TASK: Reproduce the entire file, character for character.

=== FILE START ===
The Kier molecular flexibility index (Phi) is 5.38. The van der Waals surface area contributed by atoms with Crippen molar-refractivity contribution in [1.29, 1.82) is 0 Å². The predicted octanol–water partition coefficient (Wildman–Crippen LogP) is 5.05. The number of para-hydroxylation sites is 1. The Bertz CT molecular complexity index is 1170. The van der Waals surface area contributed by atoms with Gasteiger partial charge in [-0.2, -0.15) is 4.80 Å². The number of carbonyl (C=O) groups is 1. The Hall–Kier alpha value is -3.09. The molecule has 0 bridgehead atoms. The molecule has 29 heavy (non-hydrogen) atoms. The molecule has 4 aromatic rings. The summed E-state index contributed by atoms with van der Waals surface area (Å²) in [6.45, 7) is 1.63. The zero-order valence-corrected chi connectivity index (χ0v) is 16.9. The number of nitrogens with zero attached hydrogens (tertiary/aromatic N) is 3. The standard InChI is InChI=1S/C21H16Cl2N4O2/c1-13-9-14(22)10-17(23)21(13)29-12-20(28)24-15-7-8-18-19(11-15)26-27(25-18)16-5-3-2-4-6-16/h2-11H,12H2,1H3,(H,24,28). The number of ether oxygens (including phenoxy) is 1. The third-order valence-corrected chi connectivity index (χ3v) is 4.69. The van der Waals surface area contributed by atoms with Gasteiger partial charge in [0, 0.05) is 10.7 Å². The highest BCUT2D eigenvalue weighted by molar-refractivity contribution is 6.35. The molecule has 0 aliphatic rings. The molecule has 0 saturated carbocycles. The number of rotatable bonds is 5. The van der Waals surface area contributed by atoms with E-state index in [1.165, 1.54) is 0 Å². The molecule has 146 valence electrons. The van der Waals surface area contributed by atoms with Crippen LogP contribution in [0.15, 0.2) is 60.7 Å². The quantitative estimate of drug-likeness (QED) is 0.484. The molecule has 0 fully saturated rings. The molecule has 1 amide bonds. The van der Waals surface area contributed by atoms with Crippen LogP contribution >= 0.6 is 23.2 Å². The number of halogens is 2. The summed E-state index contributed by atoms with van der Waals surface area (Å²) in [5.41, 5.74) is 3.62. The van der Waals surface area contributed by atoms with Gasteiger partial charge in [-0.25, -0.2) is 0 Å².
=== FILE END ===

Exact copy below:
The Kier molecular flexibility index (Phi) is 5.38. The van der Waals surface area contributed by atoms with Crippen molar-refractivity contribution in [1.29, 1.82) is 0 Å². The predicted octanol–water partition coefficient (Wildman–Crippen LogP) is 5.05. The number of para-hydroxylation sites is 1. The Bertz CT molecular complexity index is 1170. The van der Waals surface area contributed by atoms with Gasteiger partial charge in [-0.2, -0.15) is 4.80 Å². The number of carbonyl (C=O) groups is 1. The Hall–Kier alpha value is -3.09. The molecule has 0 bridgehead atoms. The molecule has 29 heavy (non-hydrogen) atoms. The molecule has 4 aromatic rings. The summed E-state index contributed by atoms with van der Waals surface area (Å²) in [6.45, 7) is 1.63. The zero-order valence-corrected chi connectivity index (χ0v) is 16.9. The number of nitrogens with zero attached hydrogens (tertiary/aromatic N) is 3. The standard InChI is InChI=1S/C21H16Cl2N4O2/c1-13-9-14(22)10-17(23)21(13)29-12-20(28)24-15-7-8-18-19(11-15)26-27(25-18)16-5-3-2-4-6-16/h2-11H,12H2,1H3,(H,24,28). The number of ether oxygens (including phenoxy) is 1. The third-order valence-corrected chi connectivity index (χ3v) is 4.69. The van der Waals surface area contributed by atoms with Gasteiger partial charge in [0, 0.05) is 10.7 Å². The highest BCUT2D eigenvalue weighted by molar-refractivity contribution is 6.35. The molecule has 0 aliphatic rings. The molecule has 0 saturated carbocycles. The number of rotatable bonds is 5. The van der Waals surface area contributed by atoms with E-state index in [1.165, 1.54) is 0 Å². The molecule has 146 valence electrons. The van der Waals surface area contributed by atoms with Crippen LogP contribution in [0.15, 0.2) is 60.7 Å². The quantitative estimate of drug-likeness (QED) is 0.484. The molecule has 0 fully saturated rings. The molecule has 1 amide bonds. The van der Waals surface area contributed by atoms with Crippen LogP contribution >= 0.6 is 23.2 Å². The number of halogens is 2. The summed E-state index contributed by atoms with van der Waals surface area (Å²) in [5.41, 5.74) is 3.62. The van der Waals surface area contributed by atoms with Gasteiger partial charge in [-0.25, -0.2) is 0 Å².